The bug catching plant

The bug catching plant

By Lidia Boque Gousgouni
03 Jan 2018

The genus Drosera – commonly known as Sundews contains over one hundred species, many of which are Australian natives.  The word Drosera comes from the Latin Drosos, meaning dew.

The genus is quite varied – from short to quite tall – about 60 centimetres. One thing they all have in common is the small tentacles which cover the leaves. These tentacles appear to have water droplets like dew over them but these droplets are really a sticky substance that holds and traps insects. When an insect lands or walks onto the leaf it gets stuck and more tentacles move to grab the hapless insect, sometimes the whole leaf may roll around the insect leaving it with no hope of escape.

The sticky substance contains a weak acid and enzymes which start work quickly to break down the insects.  The insects are dissolved and nourishment is produced for the plant. After a while, the sundew leaves will unroll and the dry shell of the insect is left to blow away. One of the most common and one of the easiest Sundews to grow is Drosera capensis – the Cape Sundew. A native of South Africa this plant is fantastic for bug catching.

Grow Drosera capensis in a mix made from rinsed peat/perlite and sphagnum moss for healthy growth.  Sundews naturally grow in boggy soil, along streams or in marshes so it’s important to re-create these conditions. Potted sundews should sit in a saucer or a container holding a centimetre or more of water at all times. Water quality is quite important, rain water is fine but tap water is not perfect for their growth. Many houses have water tanks and tank water is ok too.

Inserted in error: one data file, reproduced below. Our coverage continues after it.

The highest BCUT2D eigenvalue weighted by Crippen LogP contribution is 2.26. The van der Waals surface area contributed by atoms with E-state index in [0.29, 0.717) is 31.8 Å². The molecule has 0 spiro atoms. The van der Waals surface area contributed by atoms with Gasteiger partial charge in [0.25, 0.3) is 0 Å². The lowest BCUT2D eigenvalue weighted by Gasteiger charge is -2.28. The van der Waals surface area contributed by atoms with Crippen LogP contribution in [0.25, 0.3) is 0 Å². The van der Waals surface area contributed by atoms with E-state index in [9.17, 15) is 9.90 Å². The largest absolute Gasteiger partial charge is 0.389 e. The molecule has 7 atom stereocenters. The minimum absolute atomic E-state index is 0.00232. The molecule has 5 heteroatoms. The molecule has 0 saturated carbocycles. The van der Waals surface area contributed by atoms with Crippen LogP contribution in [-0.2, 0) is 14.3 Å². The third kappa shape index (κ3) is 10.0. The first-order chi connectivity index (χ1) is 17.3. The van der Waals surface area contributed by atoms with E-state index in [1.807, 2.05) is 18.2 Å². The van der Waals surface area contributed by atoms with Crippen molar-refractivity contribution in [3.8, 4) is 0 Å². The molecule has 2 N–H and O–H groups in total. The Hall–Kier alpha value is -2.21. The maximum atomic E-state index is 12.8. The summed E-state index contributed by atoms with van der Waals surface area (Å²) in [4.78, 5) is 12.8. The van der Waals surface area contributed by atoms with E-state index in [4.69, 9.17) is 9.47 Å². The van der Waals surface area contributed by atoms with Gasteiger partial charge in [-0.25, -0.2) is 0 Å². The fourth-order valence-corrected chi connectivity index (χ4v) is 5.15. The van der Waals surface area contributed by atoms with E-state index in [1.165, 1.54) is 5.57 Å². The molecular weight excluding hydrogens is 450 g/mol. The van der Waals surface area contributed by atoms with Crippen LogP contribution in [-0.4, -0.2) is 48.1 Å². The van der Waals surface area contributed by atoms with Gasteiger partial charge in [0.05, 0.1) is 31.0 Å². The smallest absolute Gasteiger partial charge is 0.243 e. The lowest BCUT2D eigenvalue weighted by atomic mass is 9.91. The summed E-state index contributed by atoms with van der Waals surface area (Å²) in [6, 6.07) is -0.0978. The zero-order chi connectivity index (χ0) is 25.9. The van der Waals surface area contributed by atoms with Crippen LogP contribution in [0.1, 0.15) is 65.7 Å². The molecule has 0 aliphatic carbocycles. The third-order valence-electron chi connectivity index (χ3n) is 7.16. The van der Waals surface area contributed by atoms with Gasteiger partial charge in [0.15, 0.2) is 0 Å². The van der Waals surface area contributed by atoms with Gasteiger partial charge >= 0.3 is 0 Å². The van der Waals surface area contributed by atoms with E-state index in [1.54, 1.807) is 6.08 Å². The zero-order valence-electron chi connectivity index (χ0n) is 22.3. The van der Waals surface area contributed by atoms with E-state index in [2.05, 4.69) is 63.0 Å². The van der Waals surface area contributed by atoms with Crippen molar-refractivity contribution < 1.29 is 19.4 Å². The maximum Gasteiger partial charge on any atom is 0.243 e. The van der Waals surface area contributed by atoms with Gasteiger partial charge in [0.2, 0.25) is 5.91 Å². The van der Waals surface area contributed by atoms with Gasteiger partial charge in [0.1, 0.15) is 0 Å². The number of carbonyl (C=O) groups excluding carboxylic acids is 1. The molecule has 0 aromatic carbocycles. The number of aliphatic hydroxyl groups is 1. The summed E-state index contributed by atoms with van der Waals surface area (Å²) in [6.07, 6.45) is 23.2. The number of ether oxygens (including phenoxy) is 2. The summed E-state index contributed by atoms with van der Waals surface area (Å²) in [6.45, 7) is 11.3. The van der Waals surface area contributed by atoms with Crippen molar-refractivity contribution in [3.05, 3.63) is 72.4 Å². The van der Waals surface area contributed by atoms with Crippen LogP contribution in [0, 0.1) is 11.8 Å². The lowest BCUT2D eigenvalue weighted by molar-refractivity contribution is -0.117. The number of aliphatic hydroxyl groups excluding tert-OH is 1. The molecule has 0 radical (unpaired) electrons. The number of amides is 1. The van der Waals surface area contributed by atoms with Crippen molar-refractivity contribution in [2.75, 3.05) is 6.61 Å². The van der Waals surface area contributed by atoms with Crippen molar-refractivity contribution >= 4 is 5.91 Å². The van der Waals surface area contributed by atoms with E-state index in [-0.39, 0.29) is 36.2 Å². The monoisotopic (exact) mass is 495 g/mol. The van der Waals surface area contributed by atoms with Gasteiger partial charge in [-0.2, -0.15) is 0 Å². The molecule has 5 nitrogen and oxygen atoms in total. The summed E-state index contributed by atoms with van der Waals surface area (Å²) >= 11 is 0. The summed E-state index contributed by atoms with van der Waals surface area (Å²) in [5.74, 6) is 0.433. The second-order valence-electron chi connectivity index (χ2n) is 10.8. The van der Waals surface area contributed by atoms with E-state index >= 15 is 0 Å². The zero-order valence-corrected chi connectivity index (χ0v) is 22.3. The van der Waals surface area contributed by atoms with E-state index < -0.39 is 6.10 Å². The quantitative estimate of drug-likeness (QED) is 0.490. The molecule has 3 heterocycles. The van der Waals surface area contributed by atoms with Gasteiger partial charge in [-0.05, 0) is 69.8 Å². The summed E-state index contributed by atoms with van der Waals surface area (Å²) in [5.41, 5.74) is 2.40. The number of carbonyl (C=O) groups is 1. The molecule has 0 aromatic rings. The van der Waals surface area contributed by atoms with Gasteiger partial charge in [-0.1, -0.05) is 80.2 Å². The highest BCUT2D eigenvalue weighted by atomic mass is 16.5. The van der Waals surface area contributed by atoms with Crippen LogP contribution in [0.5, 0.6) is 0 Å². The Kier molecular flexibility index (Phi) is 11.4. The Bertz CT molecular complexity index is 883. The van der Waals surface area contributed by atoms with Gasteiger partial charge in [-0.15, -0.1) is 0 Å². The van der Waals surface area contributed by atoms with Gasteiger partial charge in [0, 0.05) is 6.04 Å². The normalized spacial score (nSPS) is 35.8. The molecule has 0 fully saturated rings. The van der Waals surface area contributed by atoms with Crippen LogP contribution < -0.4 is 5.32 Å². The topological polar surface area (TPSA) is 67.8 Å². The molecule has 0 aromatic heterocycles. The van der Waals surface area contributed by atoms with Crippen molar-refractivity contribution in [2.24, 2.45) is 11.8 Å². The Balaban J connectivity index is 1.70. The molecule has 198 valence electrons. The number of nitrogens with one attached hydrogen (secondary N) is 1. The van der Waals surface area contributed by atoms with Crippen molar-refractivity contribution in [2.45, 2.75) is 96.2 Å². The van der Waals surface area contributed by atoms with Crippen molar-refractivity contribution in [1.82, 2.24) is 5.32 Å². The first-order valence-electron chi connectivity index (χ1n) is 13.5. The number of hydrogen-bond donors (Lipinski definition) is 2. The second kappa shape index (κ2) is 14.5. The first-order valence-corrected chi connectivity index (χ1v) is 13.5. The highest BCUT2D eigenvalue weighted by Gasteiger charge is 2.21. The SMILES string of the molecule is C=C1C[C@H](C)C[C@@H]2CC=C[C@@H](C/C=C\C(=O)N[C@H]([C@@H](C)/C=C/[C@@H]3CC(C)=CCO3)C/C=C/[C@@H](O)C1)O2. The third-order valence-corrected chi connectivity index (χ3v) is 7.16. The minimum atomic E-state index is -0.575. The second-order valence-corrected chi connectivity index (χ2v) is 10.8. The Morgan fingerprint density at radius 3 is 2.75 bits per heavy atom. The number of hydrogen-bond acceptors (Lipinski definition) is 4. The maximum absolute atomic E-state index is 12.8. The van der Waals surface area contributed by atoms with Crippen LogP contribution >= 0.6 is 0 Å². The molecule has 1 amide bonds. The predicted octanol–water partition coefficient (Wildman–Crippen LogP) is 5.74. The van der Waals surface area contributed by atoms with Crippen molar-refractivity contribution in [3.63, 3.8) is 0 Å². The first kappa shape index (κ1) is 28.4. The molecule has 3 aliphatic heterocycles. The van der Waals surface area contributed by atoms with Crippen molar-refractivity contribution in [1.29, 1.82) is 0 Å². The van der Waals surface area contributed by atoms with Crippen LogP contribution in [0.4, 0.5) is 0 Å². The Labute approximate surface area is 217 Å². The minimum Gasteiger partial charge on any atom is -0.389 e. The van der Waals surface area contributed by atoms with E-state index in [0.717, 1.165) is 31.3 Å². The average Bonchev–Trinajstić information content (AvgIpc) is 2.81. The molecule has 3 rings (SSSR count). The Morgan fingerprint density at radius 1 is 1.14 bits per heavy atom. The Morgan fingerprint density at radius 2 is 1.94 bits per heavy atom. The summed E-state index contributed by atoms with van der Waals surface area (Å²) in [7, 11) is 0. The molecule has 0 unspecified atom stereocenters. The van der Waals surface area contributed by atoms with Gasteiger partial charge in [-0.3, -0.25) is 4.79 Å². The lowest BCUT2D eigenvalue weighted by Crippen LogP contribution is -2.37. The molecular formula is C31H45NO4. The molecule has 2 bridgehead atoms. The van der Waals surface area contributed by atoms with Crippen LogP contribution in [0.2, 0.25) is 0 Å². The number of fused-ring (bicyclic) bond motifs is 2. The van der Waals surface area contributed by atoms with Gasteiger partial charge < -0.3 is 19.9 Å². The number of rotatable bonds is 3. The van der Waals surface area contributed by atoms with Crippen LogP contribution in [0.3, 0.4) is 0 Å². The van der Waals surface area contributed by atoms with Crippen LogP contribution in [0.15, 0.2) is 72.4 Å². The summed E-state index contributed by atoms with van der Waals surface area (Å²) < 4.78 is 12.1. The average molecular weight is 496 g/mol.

The Cape Sundew is perennial and should grow all year round. Sometimes if the weather isn’t perfect for it or if it’s accidently been left dry for a period of time the plant may die down. Don’t throw the plant away, give it good conditions and plenty of water and you’ll find it should reshoot within a couple of weeks. 

Spikes of flowers are produced around December and January and masses of seed are produced.  The seed can be collected and sown on a damp peaty media.

So this extremely pretty plant – a plant that looks delicate and appears to be covered with morning dew but is really designed to entice insects to their death.


If you’ve been thinking about studying horticulture – Wodonga TAFE has Certificate III in Horticulture timetabled to begin at the end of February 2018.  This course runs on Mondays, Tuesdays and Wednesdays but you can choose to study part-time if that suits.  Why not call into Wodonga TAFE’s horticulture department in University Drive, Wodonga and pick up a timetable for 2018 or you can see the details and apply online at;


Drosera capensis showing the tentacles that appear to be tipped with a drop of dew, this plant is extremely good at catching small insects.